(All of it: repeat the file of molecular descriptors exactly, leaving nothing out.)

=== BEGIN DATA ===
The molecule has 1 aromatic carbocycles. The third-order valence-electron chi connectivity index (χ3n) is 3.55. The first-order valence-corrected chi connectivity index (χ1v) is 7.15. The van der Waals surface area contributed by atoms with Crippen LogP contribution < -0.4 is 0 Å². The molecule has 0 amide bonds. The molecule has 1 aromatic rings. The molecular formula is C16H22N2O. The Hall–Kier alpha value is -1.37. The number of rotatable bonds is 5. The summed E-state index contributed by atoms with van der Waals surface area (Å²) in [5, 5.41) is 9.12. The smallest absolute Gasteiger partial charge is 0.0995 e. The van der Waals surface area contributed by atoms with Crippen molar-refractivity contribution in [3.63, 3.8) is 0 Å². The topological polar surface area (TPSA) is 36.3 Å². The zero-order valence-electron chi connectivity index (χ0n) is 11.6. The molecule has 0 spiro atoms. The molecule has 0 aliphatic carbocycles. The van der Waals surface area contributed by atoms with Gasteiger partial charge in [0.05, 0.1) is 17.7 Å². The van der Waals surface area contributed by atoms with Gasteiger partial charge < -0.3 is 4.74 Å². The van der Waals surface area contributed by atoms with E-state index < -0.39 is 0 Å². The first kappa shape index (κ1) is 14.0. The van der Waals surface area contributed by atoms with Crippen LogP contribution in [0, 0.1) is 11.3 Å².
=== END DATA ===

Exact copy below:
The molecule has 1 aromatic carbocycles. The third-order valence-electron chi connectivity index (χ3n) is 3.55. The first-order valence-corrected chi connectivity index (χ1v) is 7.15. The van der Waals surface area contributed by atoms with Crippen LogP contribution < -0.4 is 0 Å². The molecule has 0 amide bonds. The molecule has 1 aromatic rings. The molecular formula is C16H22N2O. The Hall–Kier alpha value is -1.37. The number of rotatable bonds is 5. The summed E-state index contributed by atoms with van der Waals surface area (Å²) in [5, 5.41) is 9.12. The smallest absolute Gasteiger partial charge is 0.0995 e. The van der Waals surface area contributed by atoms with Crippen molar-refractivity contribution in [3.63, 3.8) is 0 Å². The topological polar surface area (TPSA) is 36.3 Å². The zero-order valence-electron chi connectivity index (χ0n) is 11.6. The molecule has 0 spiro atoms. The molecule has 0 aliphatic carbocycles. The van der Waals surface area contributed by atoms with Gasteiger partial charge in [0.05, 0.1) is 17.7 Å². The van der Waals surface area contributed by atoms with Gasteiger partial charge < -0.3 is 4.74 Å². The van der Waals surface area contributed by atoms with E-state index < -0.39 is 0 Å². The first kappa shape index (κ1) is 14.0. The van der Waals surface area contributed by atoms with Crippen LogP contribution in [0, 0.1) is 11.3 Å².